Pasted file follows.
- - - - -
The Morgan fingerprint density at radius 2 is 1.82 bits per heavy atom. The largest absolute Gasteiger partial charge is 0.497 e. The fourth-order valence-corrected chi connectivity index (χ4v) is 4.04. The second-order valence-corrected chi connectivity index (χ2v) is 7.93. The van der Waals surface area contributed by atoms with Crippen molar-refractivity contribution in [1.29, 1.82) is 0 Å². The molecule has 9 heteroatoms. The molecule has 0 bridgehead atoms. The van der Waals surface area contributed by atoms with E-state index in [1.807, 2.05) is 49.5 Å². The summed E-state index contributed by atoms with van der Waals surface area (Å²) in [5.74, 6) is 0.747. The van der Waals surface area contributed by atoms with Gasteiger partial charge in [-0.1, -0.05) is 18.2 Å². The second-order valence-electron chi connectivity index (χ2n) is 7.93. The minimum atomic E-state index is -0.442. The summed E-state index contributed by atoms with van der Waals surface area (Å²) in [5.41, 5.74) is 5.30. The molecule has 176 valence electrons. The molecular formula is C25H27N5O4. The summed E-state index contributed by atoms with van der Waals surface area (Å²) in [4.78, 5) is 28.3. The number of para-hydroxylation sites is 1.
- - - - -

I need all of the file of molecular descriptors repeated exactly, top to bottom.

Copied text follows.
The Morgan fingerprint density at radius 2 is 1.82 bits per heavy atom. The largest absolute Gasteiger partial charge is 0.497 e. The fourth-order valence-corrected chi connectivity index (χ4v) is 4.04. The second-order valence-corrected chi connectivity index (χ2v) is 7.93. The van der Waals surface area contributed by atoms with Crippen molar-refractivity contribution in [1.29, 1.82) is 0 Å². The molecule has 9 heteroatoms. The molecule has 0 bridgehead atoms. The van der Waals surface area contributed by atoms with E-state index in [1.807, 2.05) is 49.5 Å². The summed E-state index contributed by atoms with van der Waals surface area (Å²) in [5.74, 6) is 0.747. The van der Waals surface area contributed by atoms with Gasteiger partial charge in [-0.1, -0.05) is 18.2 Å². The second-order valence-electron chi connectivity index (χ2n) is 7.93. The minimum atomic E-state index is -0.442. The summed E-state index contributed by atoms with van der Waals surface area (Å²) in [5.41, 5.74) is 5.30. The molecule has 176 valence electrons. The molecular formula is C25H27N5O4. The summed E-state index contributed by atoms with van der Waals surface area (Å²) in [4.78, 5) is 28.3. The number of para-hydroxylation sites is 1.